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Old 04-04-2013, 08:02 PM   #1
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So I've put in three new prehung doors and the final one to do is a closet. None of the doors were standard size for height, but trimming the door wasn't a big problem.

For the closet door the big problem will be width. The door that was in there was 17.5 inches. I bought an 18" door which should fit but it will be tight, and the problem I have is that the stud on the right side of the door frame is warped at the bottom resulting in too narrow of an opening. Hopefully the pic below illustrates.

My question is, what is the best way to take care of this stud. It won't move to the right at all so I figure I will have to cut it. What's the best tool to use?
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Old 04-04-2013, 10:37 PM   #2
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reciprocating saw, hammer and chisel.

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Old 04-04-2013, 10:53 PM   #3
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Thanks. I was thinking along those lines.
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Old 04-05-2013, 01:13 PM   #4
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^ yep, cut between stud and plate with metal blade in sawz all. toe nail on side of stud up 1" from bottom to plate and hammer. stud should move over. be mindful of how drywall attaches to stud up side of opening, so might need to cut drywall screws/nails loose near bottom of opening and renail after stud is moved over... use sawz all to cut plate that protrudes into opening where stud previously was...
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Old 04-14-2013, 02:20 PM   #5
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Hi again,

I'm quite frustrated. I trimmed the bottom of the stud but found out that even at the top the opening is at least 1/2 inch too narrow (can't fit the top of the door frame between the studs). I cannot buy a smaller door since this 18 inch is the smallest I could find. This is a hallway closet door with an opening of 19inches.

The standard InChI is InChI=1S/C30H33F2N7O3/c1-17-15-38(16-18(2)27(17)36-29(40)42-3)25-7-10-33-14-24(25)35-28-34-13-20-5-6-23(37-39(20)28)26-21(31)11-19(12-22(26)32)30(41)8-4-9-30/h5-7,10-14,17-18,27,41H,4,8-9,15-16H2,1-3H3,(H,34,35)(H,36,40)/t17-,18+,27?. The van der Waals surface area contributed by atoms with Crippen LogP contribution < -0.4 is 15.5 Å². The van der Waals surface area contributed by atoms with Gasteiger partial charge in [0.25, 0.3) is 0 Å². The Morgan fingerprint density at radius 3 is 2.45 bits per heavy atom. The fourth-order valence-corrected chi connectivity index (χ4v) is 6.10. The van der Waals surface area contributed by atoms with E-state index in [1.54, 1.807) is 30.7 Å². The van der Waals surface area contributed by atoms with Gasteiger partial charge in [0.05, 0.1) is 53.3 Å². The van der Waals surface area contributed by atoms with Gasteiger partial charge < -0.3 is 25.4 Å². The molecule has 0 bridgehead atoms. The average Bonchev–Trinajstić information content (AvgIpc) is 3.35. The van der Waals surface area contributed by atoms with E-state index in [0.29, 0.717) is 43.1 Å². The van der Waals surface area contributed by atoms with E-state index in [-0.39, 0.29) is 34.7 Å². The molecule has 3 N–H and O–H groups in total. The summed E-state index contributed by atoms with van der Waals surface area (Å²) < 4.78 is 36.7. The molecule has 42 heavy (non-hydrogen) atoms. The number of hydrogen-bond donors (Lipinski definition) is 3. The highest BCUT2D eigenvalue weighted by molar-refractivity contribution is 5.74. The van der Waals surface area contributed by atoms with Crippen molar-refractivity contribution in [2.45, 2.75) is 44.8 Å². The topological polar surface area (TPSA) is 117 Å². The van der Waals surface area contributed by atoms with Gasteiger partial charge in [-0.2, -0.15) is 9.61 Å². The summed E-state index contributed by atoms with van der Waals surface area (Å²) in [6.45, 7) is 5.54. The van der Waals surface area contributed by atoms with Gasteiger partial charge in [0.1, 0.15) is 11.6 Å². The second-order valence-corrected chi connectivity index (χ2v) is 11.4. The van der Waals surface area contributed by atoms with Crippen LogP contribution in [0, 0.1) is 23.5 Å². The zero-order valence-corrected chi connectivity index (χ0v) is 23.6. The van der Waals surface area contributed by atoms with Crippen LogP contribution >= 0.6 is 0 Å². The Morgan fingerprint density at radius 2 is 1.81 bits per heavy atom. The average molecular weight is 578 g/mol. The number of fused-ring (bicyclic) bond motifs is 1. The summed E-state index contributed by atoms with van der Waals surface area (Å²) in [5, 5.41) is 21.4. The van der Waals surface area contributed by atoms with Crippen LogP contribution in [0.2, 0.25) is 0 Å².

My thought was that this was a jack stud, and I could remove it and replace with a 1x4 to give me the extra width. Upon closer inspection I guess this is not a jack stud. There is no jack stud. This is just a stud that goes from the floor all the way up. It does not fit under the door header like a jack stud would.

What the hell do I do with this and how do I get this door in? Getting kinda tired of having no door on this closet and would like to get the job finished.
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Old 04-14-2013, 02:59 PM   #6
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So open up the wall and reframe one side.
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Old 04-14-2013, 03:58 PM   #7
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it is mucho gnarly but take a sawzall with meaty teeth and sawzzall the stud in half( rip the stud with the sawzall or even a skilsaw depending on how far down the rabbit hole you want to go). get some painters plastic and put up a barrier hanging from the ceiling to keep things clean and dust free in the immediate vicinity.start a pilot hole with a large frill bit and draw two lines either side of the stud so you can follow the progression of your cut as you go along. otherwise it is floor to ceiling if you want to alter the opening, or even take out the top 2x forming the door opening and cut the stud on the side and add a longer top piece that allows the stud to sit back into the wall some. the wall could be weakened by the procedure though.

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Old 04-16-2013, 11:31 PM   #8
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I think you have three options.

(1) Forget about the door instead do something like a curtain or a sliding partition that goes OVER the opening.

(2) Remove part of the sheet rock and reframe that side, if your door header is connected to that piece it could be really tricky.

(3) This would be my choice, you mentioned the top edge is also too narrow? By how much? I am assuming the amount is small like 1/4" or so? If you have an angle grinder preferably a larger one like a 7", get a really coarse grit abrasive flap disc, mark a plumb line where you want them, take two pieces of scrap wood (or metal rulers) on each side clamped down tight and use as guide, and use the flap disc to shave the stud top to bottom to whatever you want. It will be dusty. You will be amazed how much these flap discs will shave the materials. If you are careful you can get to a pretty perfect vertical line, but even if slightly uneven you will shim the door jamb right? I think this may work and will not compromise the structural integrity unless you are cutting out a lot.
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Old 04-17-2013, 09:24 PM   #9
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narrow the door.
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Old 04-17-2013, 09:34 PM   #10
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After you have done drywall a few times....ripping out a section of drywall is sometimes the easiest thing to do compared to trying to take short cuts.

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